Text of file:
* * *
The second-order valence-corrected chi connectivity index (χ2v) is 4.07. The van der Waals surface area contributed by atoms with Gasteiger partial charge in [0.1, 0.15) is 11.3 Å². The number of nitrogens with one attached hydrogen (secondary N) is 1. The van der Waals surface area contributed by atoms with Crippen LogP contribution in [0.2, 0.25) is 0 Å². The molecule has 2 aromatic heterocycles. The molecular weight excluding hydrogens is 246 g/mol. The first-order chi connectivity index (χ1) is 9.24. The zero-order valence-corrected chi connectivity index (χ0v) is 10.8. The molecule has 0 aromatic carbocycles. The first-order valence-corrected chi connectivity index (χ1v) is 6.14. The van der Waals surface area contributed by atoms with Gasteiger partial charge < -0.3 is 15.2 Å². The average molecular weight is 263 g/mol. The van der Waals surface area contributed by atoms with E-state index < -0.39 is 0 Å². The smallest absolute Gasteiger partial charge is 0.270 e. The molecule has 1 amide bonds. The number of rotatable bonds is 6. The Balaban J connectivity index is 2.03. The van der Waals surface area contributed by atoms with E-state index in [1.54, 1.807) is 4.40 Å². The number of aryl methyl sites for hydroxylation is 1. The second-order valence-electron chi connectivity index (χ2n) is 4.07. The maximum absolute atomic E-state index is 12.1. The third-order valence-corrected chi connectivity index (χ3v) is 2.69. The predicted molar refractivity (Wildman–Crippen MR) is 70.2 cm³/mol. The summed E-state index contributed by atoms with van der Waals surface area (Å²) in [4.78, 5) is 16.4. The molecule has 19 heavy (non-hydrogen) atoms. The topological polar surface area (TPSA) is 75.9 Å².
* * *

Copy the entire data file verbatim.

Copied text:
The second-order valence-corrected chi connectivity index (χ2v) is 4.07. The van der Waals surface area contributed by atoms with Gasteiger partial charge in [0.1, 0.15) is 11.3 Å². The number of nitrogens with one attached hydrogen (secondary N) is 1. The van der Waals surface area contributed by atoms with Crippen LogP contribution in [0.2, 0.25) is 0 Å². The molecule has 2 aromatic heterocycles. The molecular weight excluding hydrogens is 246 g/mol. The first-order chi connectivity index (χ1) is 9.24. The zero-order valence-corrected chi connectivity index (χ0v) is 10.8. The molecule has 0 aromatic carbocycles. The first-order valence-corrected chi connectivity index (χ1v) is 6.14. The van der Waals surface area contributed by atoms with Gasteiger partial charge < -0.3 is 15.2 Å². The average molecular weight is 263 g/mol. The van der Waals surface area contributed by atoms with E-state index < -0.39 is 0 Å². The smallest absolute Gasteiger partial charge is 0.270 e. The molecule has 1 amide bonds. The number of rotatable bonds is 6. The Balaban J connectivity index is 2.03. The van der Waals surface area contributed by atoms with E-state index in [1.54, 1.807) is 4.40 Å². The number of aryl methyl sites for hydroxylation is 1. The second-order valence-electron chi connectivity index (χ2n) is 4.07. The maximum absolute atomic E-state index is 12.1. The third-order valence-corrected chi connectivity index (χ3v) is 2.69. The predicted molar refractivity (Wildman–Crippen MR) is 70.2 cm³/mol. The summed E-state index contributed by atoms with van der Waals surface area (Å²) in [4.78, 5) is 16.4. The molecule has 19 heavy (non-hydrogen) atoms. The topological polar surface area (TPSA) is 75.9 Å².